After an Airline Mishap, Painting Over Your Logo Isn't Terribly Effective

Thai Airways hurries to remove its logo from a jet that swerved off a runway
A Thai Airways plane, with its logo and name painted over, on Sept. 9 after it skidded off the runway at Suvarnabhumi International Airport in Bangkok Photograph by Pornchai Kittiwongsakul/AFP via Getty Images

In the world of crisis management, Thai Airways employed an unusual strategy today: painting over its logo on a jet that suffered a landing-gear mishap during which 13 passengers were injured.

Flight TG679 was landing at Bangkok’s Suvarnabhumi Airport late Sunday after a flight from Guangzhou, China, with 288 passengers and 14 crew members when the Airbus A330 veered off the runway due to a landing-gear malfunction, the airline said. The passengers suffered mostly minor injuries in the emergency evacuation—unfortunate, but not terribly unusual.

What came next, however, was rather rare: The airline deployed a crew with black paint to “de-identify” the Thai logo on the fuselage, with an airline official telling reporters that the practice followed a “crisis communication rule” at the global Star Alliance—of which Thai is a member—to protect the image of the airline and other alliance members, the Associated Press reported. Not so, Star officials responded.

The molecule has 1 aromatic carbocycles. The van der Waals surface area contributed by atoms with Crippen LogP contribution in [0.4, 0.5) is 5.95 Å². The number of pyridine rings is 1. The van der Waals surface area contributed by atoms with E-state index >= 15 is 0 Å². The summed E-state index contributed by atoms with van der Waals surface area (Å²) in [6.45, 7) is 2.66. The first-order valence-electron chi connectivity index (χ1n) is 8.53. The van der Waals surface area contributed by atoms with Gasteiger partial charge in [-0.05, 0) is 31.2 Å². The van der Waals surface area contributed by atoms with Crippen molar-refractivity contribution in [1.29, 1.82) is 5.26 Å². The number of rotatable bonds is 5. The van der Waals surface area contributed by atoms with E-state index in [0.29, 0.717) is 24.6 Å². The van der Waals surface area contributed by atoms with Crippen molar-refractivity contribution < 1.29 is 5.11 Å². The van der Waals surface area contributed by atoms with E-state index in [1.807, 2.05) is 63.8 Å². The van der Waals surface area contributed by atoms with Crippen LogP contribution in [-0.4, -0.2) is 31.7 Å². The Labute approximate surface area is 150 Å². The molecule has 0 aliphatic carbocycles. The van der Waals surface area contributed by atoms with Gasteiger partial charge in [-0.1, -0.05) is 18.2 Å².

“We at Star Alliance do NOT have a policy which states that carriers must paint over the logos,” spokesman Markus Ruediger wrote in an e-mail. The airline issued a statement today to clarify its position on the matter. “Though THAI generally practices the de-identifying of an aircraft after an incident (or accident), the Company also clarifies that it is NOT a Star Alliance policy or procedure to de-identify aircraft,” the national airline said.

The Star Alliance, anchored by Lufthansa and United Airlines, is the largest of the three major global airline alliances, followed by SkyTeam and Oneworld. Another Star Alliance member, Asiana Airlines, did not seek to conceal its logo on a Boeing 777 that crashed July 6 at San Francisco International Airport. That wrecked aircraft sat beside Runway 28L for six days amid the investigation.

Before it's here, it's on the Bloomberg Terminal.